[vsipl++] lu solver

Jules Bergmann jules at codesourcery.com
Wed Oct 25 15:54:31 UTC 2006

> Some nit-picking: If we insist on having a @date key in the files, they 
> should contain some real value, not just
> a copy of a file this originally was a copy of. (Note that I'm indeed 
> not sure about the need for @date, nor
> most of the other keys. But that's for another discussion...)

Right.  Let's make the keys be valid.

(Changing/removing the keys is not open for discussion :)

>> +    VSIP_IMPL_THROW(unimplemented(
>> +      "Lud_impl cvsip solver doesn't support this transformation"));
>>   }
> Since the above exception would percolate up to the public API, I don't 
> think "Lud_impl cvsip solver" is the best
> name to give to the actual code. May be "cvsip LU solver backend" ?

I agree.  How about "LU solver (CVSIP backend) does not implement this 
transformation".  Start with the user-level VSIPL++ object that failed,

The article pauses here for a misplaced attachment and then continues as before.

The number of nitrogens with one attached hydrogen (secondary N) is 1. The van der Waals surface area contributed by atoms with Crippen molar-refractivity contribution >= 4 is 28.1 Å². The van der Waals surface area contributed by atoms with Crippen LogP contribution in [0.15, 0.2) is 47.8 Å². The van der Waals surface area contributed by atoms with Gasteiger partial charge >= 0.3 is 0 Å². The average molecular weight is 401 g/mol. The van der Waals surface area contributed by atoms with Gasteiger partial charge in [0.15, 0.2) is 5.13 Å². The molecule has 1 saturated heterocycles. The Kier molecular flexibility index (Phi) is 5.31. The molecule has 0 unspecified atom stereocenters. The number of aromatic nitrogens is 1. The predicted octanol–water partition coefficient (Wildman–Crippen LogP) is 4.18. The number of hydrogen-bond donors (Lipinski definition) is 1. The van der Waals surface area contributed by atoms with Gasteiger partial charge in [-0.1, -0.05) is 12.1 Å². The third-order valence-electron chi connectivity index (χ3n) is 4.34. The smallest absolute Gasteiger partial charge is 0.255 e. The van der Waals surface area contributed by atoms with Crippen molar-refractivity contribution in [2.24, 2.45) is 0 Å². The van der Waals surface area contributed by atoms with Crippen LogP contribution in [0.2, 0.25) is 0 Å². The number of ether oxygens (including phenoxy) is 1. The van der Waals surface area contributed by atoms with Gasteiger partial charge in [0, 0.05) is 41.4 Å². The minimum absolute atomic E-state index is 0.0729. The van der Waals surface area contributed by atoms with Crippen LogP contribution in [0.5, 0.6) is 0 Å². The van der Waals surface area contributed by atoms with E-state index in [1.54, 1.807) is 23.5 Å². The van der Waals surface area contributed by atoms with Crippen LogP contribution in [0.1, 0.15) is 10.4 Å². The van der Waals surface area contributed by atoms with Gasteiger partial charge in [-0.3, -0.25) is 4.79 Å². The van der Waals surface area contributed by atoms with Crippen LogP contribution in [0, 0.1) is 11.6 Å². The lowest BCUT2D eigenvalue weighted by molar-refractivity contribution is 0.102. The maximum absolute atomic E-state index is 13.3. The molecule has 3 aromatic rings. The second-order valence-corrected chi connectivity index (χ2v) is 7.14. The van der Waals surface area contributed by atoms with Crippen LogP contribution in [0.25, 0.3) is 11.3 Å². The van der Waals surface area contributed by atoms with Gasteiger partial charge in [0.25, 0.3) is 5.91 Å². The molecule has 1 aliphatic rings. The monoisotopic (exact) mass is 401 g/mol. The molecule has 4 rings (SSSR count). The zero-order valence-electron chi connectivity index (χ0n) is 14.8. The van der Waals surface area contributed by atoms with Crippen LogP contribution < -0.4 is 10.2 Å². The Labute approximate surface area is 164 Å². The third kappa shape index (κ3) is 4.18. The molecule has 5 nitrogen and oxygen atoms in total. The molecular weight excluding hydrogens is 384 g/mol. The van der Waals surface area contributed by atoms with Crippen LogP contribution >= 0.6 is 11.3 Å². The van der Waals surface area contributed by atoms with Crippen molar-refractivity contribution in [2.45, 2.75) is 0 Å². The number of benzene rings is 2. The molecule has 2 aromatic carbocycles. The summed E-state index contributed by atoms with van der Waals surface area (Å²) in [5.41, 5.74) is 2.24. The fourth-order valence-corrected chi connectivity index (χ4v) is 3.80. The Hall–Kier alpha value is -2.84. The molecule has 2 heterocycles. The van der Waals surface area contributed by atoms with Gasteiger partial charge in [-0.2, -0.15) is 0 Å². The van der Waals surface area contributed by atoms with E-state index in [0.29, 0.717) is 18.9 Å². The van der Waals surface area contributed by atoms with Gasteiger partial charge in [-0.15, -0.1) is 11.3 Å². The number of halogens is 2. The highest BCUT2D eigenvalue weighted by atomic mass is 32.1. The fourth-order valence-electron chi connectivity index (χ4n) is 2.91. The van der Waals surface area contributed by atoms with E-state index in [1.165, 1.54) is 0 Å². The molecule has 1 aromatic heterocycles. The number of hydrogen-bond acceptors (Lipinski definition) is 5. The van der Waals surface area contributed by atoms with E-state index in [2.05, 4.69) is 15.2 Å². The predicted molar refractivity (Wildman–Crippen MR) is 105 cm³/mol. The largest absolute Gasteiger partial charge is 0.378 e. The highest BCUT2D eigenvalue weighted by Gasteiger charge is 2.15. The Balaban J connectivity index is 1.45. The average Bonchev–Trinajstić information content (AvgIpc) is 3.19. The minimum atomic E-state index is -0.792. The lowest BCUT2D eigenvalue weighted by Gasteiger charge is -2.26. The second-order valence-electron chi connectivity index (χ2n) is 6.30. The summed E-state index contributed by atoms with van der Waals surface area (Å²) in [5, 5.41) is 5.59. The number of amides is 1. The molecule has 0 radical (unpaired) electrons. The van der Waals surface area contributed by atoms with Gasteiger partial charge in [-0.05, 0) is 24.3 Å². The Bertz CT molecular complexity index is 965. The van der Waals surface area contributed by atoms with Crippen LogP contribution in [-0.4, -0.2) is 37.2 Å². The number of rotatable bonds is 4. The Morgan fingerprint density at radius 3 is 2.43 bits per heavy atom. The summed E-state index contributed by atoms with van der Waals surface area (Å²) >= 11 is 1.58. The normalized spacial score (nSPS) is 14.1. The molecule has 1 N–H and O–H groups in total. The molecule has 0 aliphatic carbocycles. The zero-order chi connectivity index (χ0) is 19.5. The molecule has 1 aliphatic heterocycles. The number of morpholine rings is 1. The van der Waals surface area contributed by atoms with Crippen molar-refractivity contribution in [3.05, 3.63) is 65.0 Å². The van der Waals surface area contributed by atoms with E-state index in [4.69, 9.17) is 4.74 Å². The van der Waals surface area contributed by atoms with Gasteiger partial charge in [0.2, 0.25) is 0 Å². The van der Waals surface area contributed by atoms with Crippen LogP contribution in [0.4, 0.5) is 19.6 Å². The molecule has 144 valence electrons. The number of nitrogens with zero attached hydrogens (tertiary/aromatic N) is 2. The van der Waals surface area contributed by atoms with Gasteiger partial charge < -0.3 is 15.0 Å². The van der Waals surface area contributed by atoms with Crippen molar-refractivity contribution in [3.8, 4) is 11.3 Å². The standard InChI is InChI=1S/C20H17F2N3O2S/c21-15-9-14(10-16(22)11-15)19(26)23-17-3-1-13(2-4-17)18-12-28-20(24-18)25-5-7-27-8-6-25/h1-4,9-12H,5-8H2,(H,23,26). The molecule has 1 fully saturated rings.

give some extra info that might be useful (the backend in this case), 
then give the error.

>> Index: solver-lu.cpp
> As we just relocated and renamed most files, please make sure to follow 
> the naming
> conventions. Use '_' instead of '-', and use lu.hpp, instead of 
> solver_hpp (and likewise
> for the cpp).

This file is an existing unit test in the tests subdirectory (which 
would be more obvious if the diff was taken from the top-level)  -- i.e. 
we can't beat up on Assem too much for the name I gave it way back when :)

>> +
>> #define VERBOSE       0
> This looks like debug code. Should that really go into the repository ?
>> #define DO_ASSERT     1
> Same here. Additionally, why don't you use <cassert> instead
> (i.e. a noop in release mode, and a real test with potential abort()
> otherwise) ?

This is in a unit test, so debug code like this is OK.  That way when we 
write a new backend, debugging test failures is marginally easier.

The DO_ASSERT flag lets assertions be turned off, which IIRC was useful 
in debugging for getting passed the first error to see other errors.

Just to be clear, in unit tests, we should use 'test_assert', not 
'assert' from <cassert>.  This lets us run the test cases with the 
release mode flags (which include -DNDEBUG, which disables asserts). 
Inside the library, we should use 'assert' for the same reason.

					-- Jules

Jules Bergmann
jules at codesourcery.com
(650) 331-3385 x705

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